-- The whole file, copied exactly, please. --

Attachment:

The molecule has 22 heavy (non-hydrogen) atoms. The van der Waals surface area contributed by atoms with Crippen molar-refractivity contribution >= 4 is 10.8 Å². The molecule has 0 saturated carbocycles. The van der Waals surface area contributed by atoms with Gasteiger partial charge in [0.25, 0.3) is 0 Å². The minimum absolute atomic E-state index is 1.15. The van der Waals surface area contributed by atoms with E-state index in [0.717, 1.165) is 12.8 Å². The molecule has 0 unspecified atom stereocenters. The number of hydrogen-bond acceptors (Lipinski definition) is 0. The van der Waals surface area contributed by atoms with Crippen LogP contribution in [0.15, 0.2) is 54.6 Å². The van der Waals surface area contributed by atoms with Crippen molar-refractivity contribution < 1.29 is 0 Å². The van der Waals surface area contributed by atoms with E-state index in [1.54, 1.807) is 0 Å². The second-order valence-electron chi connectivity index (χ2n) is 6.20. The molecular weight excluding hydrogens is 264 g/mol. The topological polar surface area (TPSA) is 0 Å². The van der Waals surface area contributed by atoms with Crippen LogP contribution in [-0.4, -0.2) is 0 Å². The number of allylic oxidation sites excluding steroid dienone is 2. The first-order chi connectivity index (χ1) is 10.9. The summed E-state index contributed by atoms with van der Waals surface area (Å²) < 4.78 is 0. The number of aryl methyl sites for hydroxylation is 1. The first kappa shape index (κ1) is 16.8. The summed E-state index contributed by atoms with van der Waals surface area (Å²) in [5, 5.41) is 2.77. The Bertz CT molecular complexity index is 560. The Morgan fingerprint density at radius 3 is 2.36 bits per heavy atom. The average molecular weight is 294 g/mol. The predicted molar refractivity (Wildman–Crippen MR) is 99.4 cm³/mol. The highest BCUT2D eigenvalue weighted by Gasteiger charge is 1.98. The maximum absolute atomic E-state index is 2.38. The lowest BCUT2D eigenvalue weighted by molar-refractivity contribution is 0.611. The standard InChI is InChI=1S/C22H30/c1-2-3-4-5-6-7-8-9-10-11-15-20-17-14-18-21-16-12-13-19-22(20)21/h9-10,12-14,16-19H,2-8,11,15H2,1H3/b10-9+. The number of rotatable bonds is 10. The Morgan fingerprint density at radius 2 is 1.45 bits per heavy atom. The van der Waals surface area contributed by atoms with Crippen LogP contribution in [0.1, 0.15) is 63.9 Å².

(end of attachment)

The molecule has 22 heavy (non-hydrogen) atoms. The van der Waals surface area contributed by atoms with Crippen molar-refractivity contribution >= 4 is 10.8 Å². The molecule has 0 saturated carbocycles. The van der Waals surface area contributed by atoms with Gasteiger partial charge in [0.25, 0.3) is 0 Å². The minimum absolute atomic E-state index is 1.15. The van der Waals surface area contributed by atoms with E-state index in [0.717, 1.165) is 12.8 Å². The molecule has 0 unspecified atom stereocenters. The number of hydrogen-bond acceptors (Lipinski definition) is 0. The van der Waals surface area contributed by atoms with Crippen LogP contribution in [0.15, 0.2) is 54.6 Å². The van der Waals surface area contributed by atoms with Crippen molar-refractivity contribution < 1.29 is 0 Å². The van der Waals surface area contributed by atoms with E-state index in [1.54, 1.807) is 0 Å². The second-order valence-electron chi connectivity index (χ2n) is 6.20. The molecular weight excluding hydrogens is 264 g/mol. The topological polar surface area (TPSA) is 0 Å². The van der Waals surface area contributed by atoms with Crippen LogP contribution in [-0.4, -0.2) is 0 Å². The number of allylic oxidation sites excluding steroid dienone is 2. The first-order chi connectivity index (χ1) is 10.9. The summed E-state index contributed by atoms with van der Waals surface area (Å²) < 4.78 is 0. The number of aryl methyl sites for hydroxylation is 1. The first kappa shape index (κ1) is 16.8. The summed E-state index contributed by atoms with van der Waals surface area (Å²) in [5, 5.41) is 2.77. The Bertz CT molecular complexity index is 560. The Morgan fingerprint density at radius 3 is 2.36 bits per heavy atom. The average molecular weight is 294 g/mol. The predicted molar refractivity (Wildman–Crippen MR) is 99.4 cm³/mol. The highest BCUT2D eigenvalue weighted by Gasteiger charge is 1.98. The maximum absolute atomic E-state index is 2.38. The lowest BCUT2D eigenvalue weighted by molar-refractivity contribution is 0.611. The standard InChI is InChI=1S/C22H30/c1-2-3-4-5-6-7-8-9-10-11-15-20-17-14-18-21-16-12-13-19-22(20)21/h9-10,12-14,16-19H,2-8,11,15H2,1H3/b10-9+. The number of rotatable bonds is 10. The Morgan fingerprint density at radius 2 is 1.45 bits per heavy atom. The van der Waals surface area contributed by atoms with Crippen LogP contribution in [0.1, 0.15) is 63.9 Å².